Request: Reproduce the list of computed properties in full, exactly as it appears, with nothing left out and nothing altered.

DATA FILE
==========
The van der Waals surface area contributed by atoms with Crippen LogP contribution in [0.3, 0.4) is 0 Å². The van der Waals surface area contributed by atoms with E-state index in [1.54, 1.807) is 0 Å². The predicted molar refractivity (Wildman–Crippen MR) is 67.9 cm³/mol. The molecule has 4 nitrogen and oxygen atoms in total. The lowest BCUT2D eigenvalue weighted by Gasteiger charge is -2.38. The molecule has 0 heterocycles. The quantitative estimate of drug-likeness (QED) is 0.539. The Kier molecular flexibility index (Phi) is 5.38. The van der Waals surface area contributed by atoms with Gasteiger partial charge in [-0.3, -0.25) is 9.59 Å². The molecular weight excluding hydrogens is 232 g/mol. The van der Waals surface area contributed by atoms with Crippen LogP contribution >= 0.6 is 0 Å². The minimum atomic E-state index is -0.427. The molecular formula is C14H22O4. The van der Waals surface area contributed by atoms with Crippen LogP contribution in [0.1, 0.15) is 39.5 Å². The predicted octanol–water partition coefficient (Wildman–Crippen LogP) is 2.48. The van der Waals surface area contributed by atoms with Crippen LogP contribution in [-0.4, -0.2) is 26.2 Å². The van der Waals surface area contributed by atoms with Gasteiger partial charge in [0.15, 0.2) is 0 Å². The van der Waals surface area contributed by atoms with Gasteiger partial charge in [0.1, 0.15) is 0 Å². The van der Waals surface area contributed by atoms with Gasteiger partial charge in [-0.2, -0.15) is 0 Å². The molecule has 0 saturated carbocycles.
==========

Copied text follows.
The van der Waals surface area contributed by atoms with Crippen LogP contribution in [0.3, 0.4) is 0 Å². The van der Waals surface area contributed by atoms with E-state index in [1.54, 1.807) is 0 Å². The predicted molar refractivity (Wildman–Crippen MR) is 67.9 cm³/mol. The molecule has 4 nitrogen and oxygen atoms in total. The lowest BCUT2D eigenvalue weighted by Gasteiger charge is -2.38. The molecule has 0 heterocycles. The quantitative estimate of drug-likeness (QED) is 0.539. The Kier molecular flexibility index (Phi) is 5.38. The van der Waals surface area contributed by atoms with Gasteiger partial charge in [-0.3, -0.25) is 9.59 Å². The molecular weight excluding hydrogens is 232 g/mol. The van der Waals surface area contributed by atoms with Crippen LogP contribution >= 0.6 is 0 Å². The minimum atomic E-state index is -0.427. The molecular formula is C14H22O4. The van der Waals surface area contributed by atoms with Crippen LogP contribution in [0.1, 0.15) is 39.5 Å². The predicted octanol–water partition coefficient (Wildman–Crippen LogP) is 2.48. The van der Waals surface area contributed by atoms with Crippen LogP contribution in [-0.4, -0.2) is 26.2 Å². The van der Waals surface area contributed by atoms with Gasteiger partial charge in [0.15, 0.2) is 0 Å². The van der Waals surface area contributed by atoms with Gasteiger partial charge in [0.1, 0.15) is 0 Å². The van der Waals surface area contributed by atoms with Gasteiger partial charge in [-0.2, -0.15) is 0 Å². The molecule has 0 saturated carbocycles.